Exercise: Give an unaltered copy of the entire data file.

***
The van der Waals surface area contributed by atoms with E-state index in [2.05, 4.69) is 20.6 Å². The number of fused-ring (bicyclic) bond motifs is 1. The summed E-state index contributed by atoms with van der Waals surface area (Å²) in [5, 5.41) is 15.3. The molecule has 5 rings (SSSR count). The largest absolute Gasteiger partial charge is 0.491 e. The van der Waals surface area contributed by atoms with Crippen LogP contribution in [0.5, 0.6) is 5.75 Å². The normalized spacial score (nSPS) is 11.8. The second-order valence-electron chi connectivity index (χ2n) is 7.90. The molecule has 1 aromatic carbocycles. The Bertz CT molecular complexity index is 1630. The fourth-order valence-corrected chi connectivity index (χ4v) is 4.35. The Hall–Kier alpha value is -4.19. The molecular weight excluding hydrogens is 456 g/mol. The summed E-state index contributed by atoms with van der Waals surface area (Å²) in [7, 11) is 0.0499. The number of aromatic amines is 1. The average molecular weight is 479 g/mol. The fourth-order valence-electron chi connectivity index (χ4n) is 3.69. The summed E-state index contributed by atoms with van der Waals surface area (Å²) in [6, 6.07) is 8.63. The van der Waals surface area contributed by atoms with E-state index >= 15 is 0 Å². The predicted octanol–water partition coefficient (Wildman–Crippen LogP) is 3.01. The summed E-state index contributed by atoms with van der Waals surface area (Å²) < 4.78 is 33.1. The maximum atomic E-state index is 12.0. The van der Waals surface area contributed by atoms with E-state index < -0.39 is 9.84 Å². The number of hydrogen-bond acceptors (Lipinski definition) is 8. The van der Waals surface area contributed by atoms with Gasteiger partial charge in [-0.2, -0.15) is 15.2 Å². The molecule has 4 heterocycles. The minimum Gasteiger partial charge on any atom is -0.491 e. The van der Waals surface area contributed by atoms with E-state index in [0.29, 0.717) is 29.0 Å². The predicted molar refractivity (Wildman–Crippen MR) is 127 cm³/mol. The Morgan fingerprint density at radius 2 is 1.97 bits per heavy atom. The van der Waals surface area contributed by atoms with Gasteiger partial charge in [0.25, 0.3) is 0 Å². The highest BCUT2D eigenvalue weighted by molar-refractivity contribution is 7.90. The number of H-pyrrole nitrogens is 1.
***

The van der Waals surface area contributed by atoms with E-state index in [2.05, 4.69) is 20.6 Å². The number of fused-ring (bicyclic) bond motifs is 1. The summed E-state index contributed by atoms with van der Waals surface area (Å²) in [5, 5.41) is 15.3. The molecule has 5 rings (SSSR count). The largest absolute Gasteiger partial charge is 0.491 e. The van der Waals surface area contributed by atoms with Crippen LogP contribution in [0.5, 0.6) is 5.75 Å². The normalized spacial score (nSPS) is 11.8. The second-order valence-electron chi connectivity index (χ2n) is 7.90. The molecule has 1 aromatic carbocycles. The Bertz CT molecular complexity index is 1630. The fourth-order valence-corrected chi connectivity index (χ4v) is 4.35. The Hall–Kier alpha value is -4.19. The molecular weight excluding hydrogens is 456 g/mol. The summed E-state index contributed by atoms with van der Waals surface area (Å²) in [7, 11) is 0.0499. The number of aromatic amines is 1. The average molecular weight is 479 g/mol. The fourth-order valence-electron chi connectivity index (χ4n) is 3.69. The summed E-state index contributed by atoms with van der Waals surface area (Å²) in [6, 6.07) is 8.63. The van der Waals surface area contributed by atoms with E-state index >= 15 is 0 Å². The predicted octanol–water partition coefficient (Wildman–Crippen LogP) is 3.01. The summed E-state index contributed by atoms with van der Waals surface area (Å²) < 4.78 is 33.1. The maximum atomic E-state index is 12.0. The van der Waals surface area contributed by atoms with E-state index < -0.39 is 9.84 Å². The number of hydrogen-bond acceptors (Lipinski definition) is 8. The van der Waals surface area contributed by atoms with Gasteiger partial charge in [-0.2, -0.15) is 15.2 Å². The molecule has 4 heterocycles. The minimum Gasteiger partial charge on any atom is -0.491 e. The van der Waals surface area contributed by atoms with E-state index in [0.29, 0.717) is 29.0 Å². The predicted molar refractivity (Wildman–Crippen MR) is 127 cm³/mol. The Morgan fingerprint density at radius 2 is 1.97 bits per heavy atom. The van der Waals surface area contributed by atoms with Gasteiger partial charge in [0.25, 0.3) is 0 Å². The highest BCUT2D eigenvalue weighted by molar-refractivity contribution is 7.90. The number of H-pyrrole nitrogens is 1.